This post explains how your credit score affects the pricing of your car. 1) we consider the down payment you will most likely be required to pay based on your credit score. 2) we consider the interest rate you will pay and what effect it has on your monthly payment.
- Get your latest credit score here.
Because almost everyone finances a new car, your credit score can limit the type of car you can get. With a large enough down payment, almost anyone can get financed for a new car. Below is a guide that will show you what kind of down payment is required to get financed for your dream car.
- Below a 550 – you are going to have a hard time getting financed for a brand new car without a large down payment (20% or more). However, there are websites that will help you finance a used car. You may have luck financing a car with less of a down payment if you have a decent car payment history (you made your previous car payments on time). Most new car lenders will submit your applications to multiple lenders. It’s really difficult to say what they will eventually require. You’ll just have to go to the car dealership and see.
- Credit score between 550 and 650 – you should not have a problem financing a new car if your recent credit history (last six months) is clean. A modest down payment may be required to show the lending institution you are serious about your car purchase. You will probably need to give the dealer a down payment of around 5% to 20% of the car purchase.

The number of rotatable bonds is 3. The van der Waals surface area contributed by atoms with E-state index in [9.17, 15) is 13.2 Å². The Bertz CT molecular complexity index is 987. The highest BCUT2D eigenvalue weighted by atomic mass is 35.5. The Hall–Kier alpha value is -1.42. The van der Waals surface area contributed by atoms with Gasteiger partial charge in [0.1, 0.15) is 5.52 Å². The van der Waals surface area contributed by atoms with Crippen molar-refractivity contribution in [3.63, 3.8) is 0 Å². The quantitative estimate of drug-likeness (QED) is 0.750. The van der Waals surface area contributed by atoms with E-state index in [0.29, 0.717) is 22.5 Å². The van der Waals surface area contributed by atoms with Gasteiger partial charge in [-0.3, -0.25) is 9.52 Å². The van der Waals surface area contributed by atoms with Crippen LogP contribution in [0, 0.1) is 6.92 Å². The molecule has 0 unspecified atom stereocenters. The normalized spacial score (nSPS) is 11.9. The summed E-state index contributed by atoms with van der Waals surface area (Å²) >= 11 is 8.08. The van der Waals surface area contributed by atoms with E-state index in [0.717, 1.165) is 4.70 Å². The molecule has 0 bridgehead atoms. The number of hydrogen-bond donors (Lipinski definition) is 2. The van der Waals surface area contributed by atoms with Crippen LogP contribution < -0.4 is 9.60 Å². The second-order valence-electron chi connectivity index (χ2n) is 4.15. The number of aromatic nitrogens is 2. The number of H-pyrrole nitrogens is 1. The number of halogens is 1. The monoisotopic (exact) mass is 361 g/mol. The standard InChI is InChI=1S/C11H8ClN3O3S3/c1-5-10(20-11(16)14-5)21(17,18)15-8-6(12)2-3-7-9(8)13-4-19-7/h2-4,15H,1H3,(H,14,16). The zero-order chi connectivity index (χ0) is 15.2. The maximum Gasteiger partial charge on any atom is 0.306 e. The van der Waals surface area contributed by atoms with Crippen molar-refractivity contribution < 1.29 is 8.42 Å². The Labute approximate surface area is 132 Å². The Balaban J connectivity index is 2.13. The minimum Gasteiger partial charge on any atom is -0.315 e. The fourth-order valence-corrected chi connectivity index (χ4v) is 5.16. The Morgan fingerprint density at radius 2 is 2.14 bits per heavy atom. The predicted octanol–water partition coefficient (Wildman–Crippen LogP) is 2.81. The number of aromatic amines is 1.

- Between 650 and 700 – You will have no problem getting financed (assuming you have no delinquent marks in the past six months). You can most likely get a new car with a modest $500 down for almost any car.
- People with credit scores above 700 will have no problem getting a new car, and may even qualify for 0% financing with little or nothing down. It really depends on the dealer and financing company they use. Not all dealers or financing companies offer 0% financing. Call around. The ball is in your court.
Your credit score does not directly affect the final car price. However, the lower credit score you possess, the higher the interest rate (APR: Annual Percentage Rate) will be. Below is a table giving you a ballpark figure the APR you can expect and what it means in monthly payment for a 36 month auto loan on $25,000 borrowed. You can also lower your monthly payment by extending the loan to 48, 60 or 72 months.
|FICO score||APR||Monthly Car Payment|
- Invoice Price – the price the local dealer paid for a car.
- Down Payment – the total amount of money required, usually in cash, at the closing of the vehicle sale.
- Credit Score – Your FICO credit score is what most dealers will use to determine your credit worthiness.
- APR – Annual Percentage Rate; is a rate that indicates the total cost of borrowing on a yearly basis. Higher number are worse.